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Ikoyi Link Bridge, Lagos. Source: Google
A leading expert and Director of Turner & Townsend, Austria, Bruce Haswell, says Lagos State has become the most expensive place to build in Africa.
Haswell stated this in his keynote presentation, titled “Key signals in 2022 – Is it a time for some caution or more innovation “, at the 2022 Real Estate Discussions and Awards organised by Thinkmint Nigeria.
The event, which was held in Lagos, was attended by the Akwa Ibom State Commissioner for Information and Strategy, Ememobong Essien, who represented Governor Udom Emmanuel, who was the Special Guest of Honour.
The event was supported by Purple Group, Homework Group, Federal Housing Authority Mortgage Bank, UPDC, and Elan Orris Real Estate. It also had in attendance top players in the industry, representatives of government officials, and real estate investors.
According to him, internationally, Lagos is the 56th most expensive city to build compared to the 88 cities that were surveyed internationally.
“The results of this year’s survey were markedly different from our 2021 survey results, which highlight the enormous pressures facing construction markets and the impact they are having on construction costs,” he said.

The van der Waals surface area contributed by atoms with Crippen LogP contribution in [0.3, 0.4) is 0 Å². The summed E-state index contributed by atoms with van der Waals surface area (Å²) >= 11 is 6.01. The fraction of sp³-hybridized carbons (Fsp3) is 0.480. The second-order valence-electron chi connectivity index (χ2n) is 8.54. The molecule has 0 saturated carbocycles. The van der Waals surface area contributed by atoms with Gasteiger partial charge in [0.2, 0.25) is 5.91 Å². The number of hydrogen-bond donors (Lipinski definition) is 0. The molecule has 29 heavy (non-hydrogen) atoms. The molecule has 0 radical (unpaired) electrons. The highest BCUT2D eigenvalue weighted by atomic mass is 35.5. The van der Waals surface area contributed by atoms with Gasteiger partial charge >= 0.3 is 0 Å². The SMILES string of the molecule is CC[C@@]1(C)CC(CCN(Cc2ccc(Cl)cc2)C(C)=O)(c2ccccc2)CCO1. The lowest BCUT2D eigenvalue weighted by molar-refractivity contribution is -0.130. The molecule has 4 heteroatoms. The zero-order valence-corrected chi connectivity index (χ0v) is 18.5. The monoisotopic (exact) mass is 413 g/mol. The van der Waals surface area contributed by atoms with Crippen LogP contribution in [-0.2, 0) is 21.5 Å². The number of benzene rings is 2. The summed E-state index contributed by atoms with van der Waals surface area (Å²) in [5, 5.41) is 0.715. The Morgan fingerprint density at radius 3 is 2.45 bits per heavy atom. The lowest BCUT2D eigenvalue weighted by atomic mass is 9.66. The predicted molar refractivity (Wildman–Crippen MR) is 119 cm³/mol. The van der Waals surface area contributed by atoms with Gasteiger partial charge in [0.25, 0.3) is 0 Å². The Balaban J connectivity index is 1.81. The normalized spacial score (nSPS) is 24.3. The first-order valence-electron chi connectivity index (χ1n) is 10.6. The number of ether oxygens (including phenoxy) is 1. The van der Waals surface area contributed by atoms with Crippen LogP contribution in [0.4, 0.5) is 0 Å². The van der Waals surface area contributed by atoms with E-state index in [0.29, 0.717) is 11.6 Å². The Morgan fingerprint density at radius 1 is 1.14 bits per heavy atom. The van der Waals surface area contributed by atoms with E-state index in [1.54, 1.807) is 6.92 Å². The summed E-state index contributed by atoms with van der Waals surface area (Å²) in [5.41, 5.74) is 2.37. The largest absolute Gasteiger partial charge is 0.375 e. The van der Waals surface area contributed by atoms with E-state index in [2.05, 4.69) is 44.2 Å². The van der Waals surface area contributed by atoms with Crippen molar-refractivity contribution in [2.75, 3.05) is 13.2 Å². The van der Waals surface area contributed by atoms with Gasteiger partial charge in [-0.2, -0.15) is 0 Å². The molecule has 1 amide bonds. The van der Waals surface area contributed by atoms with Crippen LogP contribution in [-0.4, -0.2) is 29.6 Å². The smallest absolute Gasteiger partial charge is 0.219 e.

“In our 2021 survey, there were 11 markets that were expected to have construction cost inflation of ten percent or more in 2021. In our 2022 survey results, there are 38 markets that suggested they experienced inflation of ten percent or more. Rising building material costs have been one of the key drivers of higher construction cost inflation over the last 12 months. Global supply-chain disruptions, high commodity prices, higher shipping costs, and supply shortages have caused this strong price growth,” he added.
He listed the major reasons for the global challenge to construction as general inflation, increasing interest rates, rising cost of construction, excessive lead times, geopolitical issues, transportation bottlenecks, and the COVID-19-related shutdowns in China which has led to considerable impact on supply, creating lengthy delays for many construction goods.
“Skilled labour shortages, a sharp rebound in construction activity, coupled with the delayed resumption of labour migration are limiting the availability of labour to complete the growing pipeline of work,” he said
“Rather than boosting domestic value added, trade restrictions were hurting Nigerians while PropTech, high tech manufacturing and ESG were innovative ways to demystify the key signals of the high construction cost in Nigeria,” he added.
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